The coronavirus pandemic triggered a slew of economic problems. Most countries are unable to keep their heads above water, and donor organisations are having difficulty attracting sufficient funding from their donors, causing humanitarian efforts to suffer in many areas of the world.
Prior to the pandemic, the Durumi, Area 1 Internally Displaced Persons (IDP) camp in Abuja, the Federal Capital, was the go-to donation point for people, international and local non-governmental organisations, and diplomatic offices such as those of the United Arab Emirates (UAE), Israel, the United States of America (USA), South Africa, Britain, and Iran. They had a habit of storming the centre with money and truckloads of food, clothing, and narcotics, among other necessities.
Much of that, though, is now in the past, according to Umar Gola, the camp’s Public Relations Officer, who claimed that things have improved dramatically after the pandemic’s outbreak. Donors have been restrained, and even those who have arrived are fearful of contracting the virus from the camp.
“With the way people avoid us, it’s as if COVID-19 evolved from IDPs,” Gola said. When we contact our donors now, they advise us that they cannot come or risk sending anyone to us at this time because the plague is all over the place and we can not mix with the people who are coming to us.
“We receive between 70 and 75 percent of our contributions from overseas donors, who are now the hardest hit by the pandemic. They haven’t helped us in almost 13 months.”
He mentioned that prior to the pandemic’s spread, the majority of those in the camp ate three meals a day. “But today, if you meet someone who can afford two meals a day, that means he is doing enough to support himself.
“The majority of people in the camp no longer eat twice a day. Some people now eat three to four days a week and substitute with water, which causes stomach pains.”
He said that for the time being, the only assistance they get is from nature, “because we are in fruit season and we are surrounded by mango and cashew plantations.” Our women and children are constantly fed. At the moment, at least half of our population are subsisting solely on fruits.”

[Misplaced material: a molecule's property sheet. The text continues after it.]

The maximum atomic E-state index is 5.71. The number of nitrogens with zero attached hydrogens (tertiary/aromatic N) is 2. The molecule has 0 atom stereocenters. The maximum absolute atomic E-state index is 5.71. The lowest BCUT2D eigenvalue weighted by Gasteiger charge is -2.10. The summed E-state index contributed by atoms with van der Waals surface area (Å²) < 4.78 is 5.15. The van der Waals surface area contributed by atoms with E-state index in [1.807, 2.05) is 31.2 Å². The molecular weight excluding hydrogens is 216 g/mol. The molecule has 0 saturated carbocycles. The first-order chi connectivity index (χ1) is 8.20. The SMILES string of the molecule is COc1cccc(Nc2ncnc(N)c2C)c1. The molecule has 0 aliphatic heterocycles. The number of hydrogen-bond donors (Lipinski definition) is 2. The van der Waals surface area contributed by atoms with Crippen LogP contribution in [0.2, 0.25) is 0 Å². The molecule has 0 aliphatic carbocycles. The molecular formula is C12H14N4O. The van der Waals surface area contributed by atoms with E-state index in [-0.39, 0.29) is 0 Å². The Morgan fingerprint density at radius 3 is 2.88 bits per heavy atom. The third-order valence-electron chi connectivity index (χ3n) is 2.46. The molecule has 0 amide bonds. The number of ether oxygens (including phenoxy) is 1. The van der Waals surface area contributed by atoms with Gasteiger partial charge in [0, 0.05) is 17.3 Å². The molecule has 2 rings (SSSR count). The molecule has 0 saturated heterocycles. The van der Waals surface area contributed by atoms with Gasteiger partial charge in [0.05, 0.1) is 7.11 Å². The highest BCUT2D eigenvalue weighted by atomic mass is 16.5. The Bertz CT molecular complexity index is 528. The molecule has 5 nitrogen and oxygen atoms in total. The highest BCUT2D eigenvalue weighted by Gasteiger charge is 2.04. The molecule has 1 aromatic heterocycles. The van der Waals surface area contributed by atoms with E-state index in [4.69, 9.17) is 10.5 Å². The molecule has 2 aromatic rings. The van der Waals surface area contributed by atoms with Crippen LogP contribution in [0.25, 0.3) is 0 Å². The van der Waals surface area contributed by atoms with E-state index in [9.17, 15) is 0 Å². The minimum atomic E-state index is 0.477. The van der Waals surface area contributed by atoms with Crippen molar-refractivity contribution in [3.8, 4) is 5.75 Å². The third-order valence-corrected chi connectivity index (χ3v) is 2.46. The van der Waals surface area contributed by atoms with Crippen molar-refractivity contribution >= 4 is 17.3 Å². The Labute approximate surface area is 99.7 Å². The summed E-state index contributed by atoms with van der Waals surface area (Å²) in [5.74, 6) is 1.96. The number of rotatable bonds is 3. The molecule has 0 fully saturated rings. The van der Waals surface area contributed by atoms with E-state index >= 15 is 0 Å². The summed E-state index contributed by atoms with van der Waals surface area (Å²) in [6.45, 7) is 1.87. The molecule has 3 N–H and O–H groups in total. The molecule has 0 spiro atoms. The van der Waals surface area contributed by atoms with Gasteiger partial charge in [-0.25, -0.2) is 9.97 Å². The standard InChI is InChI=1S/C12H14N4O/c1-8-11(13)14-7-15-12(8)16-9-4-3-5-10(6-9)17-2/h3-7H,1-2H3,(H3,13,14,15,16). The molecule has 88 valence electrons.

Hajara Suleiman, a 32-year-old mother of eight, said she was still excited when she learned that visitors were coming to share food with the camp’s children.
•Laboratory for IDPs in Durumi
“I made certain that all of my children were there, and that they were fed, so that I wouldn’t have to worry about what they would eat for the remainder of the day. “I would just take a spoon or two from each boy, and that would be it,” she said.
Unfortunately, she added, such goodwill is becoming more difficult to come by. “Nowadays, we barely ever get a visit in a month. As a result, my children and I are now solely dependent on cashew and mango for survival.”
She said that prior to the pandemic, the IDPs were in the habit of meeting often and people were always coming and carrying donations.
“They would carry food, clothing, and even sanitary pads. But now that we don’t have any guests, we can’t afford necessities like sanitary pads. Many who have children would prefer to feed their children with the little money they have.
“Cashew is our biggest saving grace right now. Every day, I take six of my eight children with me and we spend the whole day in the cashew plantation near our camp. We consume the fruit and market the dried nuts for N250 per mudu (about 1.3kg).